Monday, July 27, 2009

Using Excel in Multi-User Applications - II

In a previous post I suggested the option of using Excel together with SharePoint. I will demonstrate this in a simple scenario, probably known to SharePoint users.
For this solution your organization should have the free WSS 3.0 version (as a part of Server 2003) or the non-free product MOSS (Microsoft Office SharePoint Server 2007).
Let's assume that you work in a multi-plant manufacturing environment. The plants assign people to track their daily waste data in a SharePoint list while you want to create a Pivot Table or chart to show patterns.
The list may have the following columns:
  • Plant (Lansing, Detroit)
  • Machine-Type (Printer-A, Printer-B)
  • Date
  • Waste-Lb
Any SharePoint List lets you export its data to Excel (2003 or later).
  1. Navigate to the list
  2. In Actions, select Export to Spreadsheet.
  3. In the Pop up window click Open.
    -For Excel 2007 click Enable in the Security Notice window.
    -You may need to enter your user and password which should have permissions to the list.
  4. The list will open in your default Excel program.
    -from here you can name the list and refer to it from a Pivot Table, Chart, or any other model.
  5. To refresh the list with the up-to-date data just select any List's cell and click the 'Refresh' icon in Excel 2007 or right-click the cell, select List / Discard changes and Refresh List.
Any time you refresh the list, the name you assigned will be correctly adjusted to the new range. Upon refreshing the a Pivot Table for example, you will view the new numbers.






Wednesday, July 22, 2009

New Lines within Excel Cells

In MS Office, (Word for example), you can use the Shift + Enter to create a new line without breaking the paragraph or a cell in a table. In Excel this doesn't work as it takes you to the next cell.

To Achieve this goal in Excel:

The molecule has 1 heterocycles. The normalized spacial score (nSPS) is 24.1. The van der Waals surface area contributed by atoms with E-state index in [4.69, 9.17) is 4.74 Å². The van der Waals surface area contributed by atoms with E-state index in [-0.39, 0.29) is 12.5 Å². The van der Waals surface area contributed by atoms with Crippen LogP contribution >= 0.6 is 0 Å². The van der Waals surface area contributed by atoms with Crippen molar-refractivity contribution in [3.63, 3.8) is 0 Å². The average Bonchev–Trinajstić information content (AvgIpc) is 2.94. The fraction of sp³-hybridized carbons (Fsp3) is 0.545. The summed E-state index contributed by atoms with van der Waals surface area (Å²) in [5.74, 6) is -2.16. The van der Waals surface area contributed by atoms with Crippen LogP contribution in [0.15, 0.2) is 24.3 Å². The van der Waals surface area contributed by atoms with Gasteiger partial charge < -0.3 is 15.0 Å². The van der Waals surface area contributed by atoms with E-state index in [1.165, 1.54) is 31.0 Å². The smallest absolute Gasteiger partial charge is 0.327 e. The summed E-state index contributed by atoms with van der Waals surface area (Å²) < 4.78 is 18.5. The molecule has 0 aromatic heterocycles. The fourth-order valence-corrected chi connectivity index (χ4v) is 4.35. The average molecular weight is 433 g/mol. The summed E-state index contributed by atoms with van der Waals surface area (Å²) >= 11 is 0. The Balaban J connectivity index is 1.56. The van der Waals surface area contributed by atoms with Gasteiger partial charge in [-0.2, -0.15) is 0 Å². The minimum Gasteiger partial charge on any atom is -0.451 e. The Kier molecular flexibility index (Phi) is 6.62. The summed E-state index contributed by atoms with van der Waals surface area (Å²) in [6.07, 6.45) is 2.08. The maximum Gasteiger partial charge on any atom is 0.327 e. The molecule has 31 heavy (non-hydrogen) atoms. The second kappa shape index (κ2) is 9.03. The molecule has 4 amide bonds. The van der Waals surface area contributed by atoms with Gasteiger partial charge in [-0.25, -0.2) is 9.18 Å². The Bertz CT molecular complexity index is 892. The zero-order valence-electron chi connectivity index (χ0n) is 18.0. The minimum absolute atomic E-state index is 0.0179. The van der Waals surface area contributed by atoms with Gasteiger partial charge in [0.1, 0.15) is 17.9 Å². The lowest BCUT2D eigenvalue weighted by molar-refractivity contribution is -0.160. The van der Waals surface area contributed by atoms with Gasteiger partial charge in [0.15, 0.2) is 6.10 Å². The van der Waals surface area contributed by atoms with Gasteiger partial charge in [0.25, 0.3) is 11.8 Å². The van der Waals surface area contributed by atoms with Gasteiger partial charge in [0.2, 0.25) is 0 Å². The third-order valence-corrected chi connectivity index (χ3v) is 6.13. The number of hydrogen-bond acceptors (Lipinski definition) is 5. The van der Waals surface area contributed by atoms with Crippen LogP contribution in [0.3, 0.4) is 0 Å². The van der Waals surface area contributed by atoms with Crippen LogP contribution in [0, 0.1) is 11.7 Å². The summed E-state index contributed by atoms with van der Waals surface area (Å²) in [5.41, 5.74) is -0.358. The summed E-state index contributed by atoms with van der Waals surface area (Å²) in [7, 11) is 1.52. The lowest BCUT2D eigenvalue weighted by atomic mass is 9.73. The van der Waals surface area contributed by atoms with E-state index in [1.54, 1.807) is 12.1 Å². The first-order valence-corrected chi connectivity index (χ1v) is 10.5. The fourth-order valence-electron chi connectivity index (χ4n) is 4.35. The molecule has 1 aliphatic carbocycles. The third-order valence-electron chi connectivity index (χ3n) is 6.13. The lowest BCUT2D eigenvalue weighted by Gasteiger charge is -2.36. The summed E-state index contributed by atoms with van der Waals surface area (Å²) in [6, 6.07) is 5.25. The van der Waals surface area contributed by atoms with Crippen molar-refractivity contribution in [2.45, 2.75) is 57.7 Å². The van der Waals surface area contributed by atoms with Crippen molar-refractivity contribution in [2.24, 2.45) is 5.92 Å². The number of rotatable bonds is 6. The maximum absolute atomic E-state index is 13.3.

1. Type something within a cell to the point where you need a line break.
  2. Without exiting the cell, type: Alt + Enter.
    This will position the mouse in the next line within the cell.

Tuesday, July 14, 2009

Update SharePoint Lists from Excel 2007

Unlike Excel 2003, the 2007 version doesn’t let you update a list in Excel and then synchronize it with its linked list in SharePoint.

Microsoft developed a work around which requires the installation of an Excel add-in.

Comments: The document should be saved as XLS file rather than in 2007 format: XLSX.
You can read the full document in MSDN:
http://msdn.microsoft.com/en-us/library/bb462636(office.11).aspx
  1. Download Excel 2007 Add-in: Synchronizing Tables with SharePoint Lists.
  2. In Excel, Click the Microsoft Office Button, click Excel Options, and then click the Add-Ins tab.
  3. Select Excel Add-Ins in the Manage drop-down list and click Go.
  4. In the Add-Ins dialogue box, click Browse, navigate to the Excel 2007 SharePoint List Synchronizing Add-ins, and then click OK.
  5. In the Add-Ins dialogue box, verify that the SynchronizeWSSandExcel option is selected and then click OK.

The Add-Ins dialogue with the Rwsplist option selected





Right click any item in a SharePoint list in Excel.You will notice that the Synchronization option is now available as in Excel 2003.



Sunday, July 12, 2009

Using Excel in Multi-User Applications (or Excel - SharePoint Collaboration)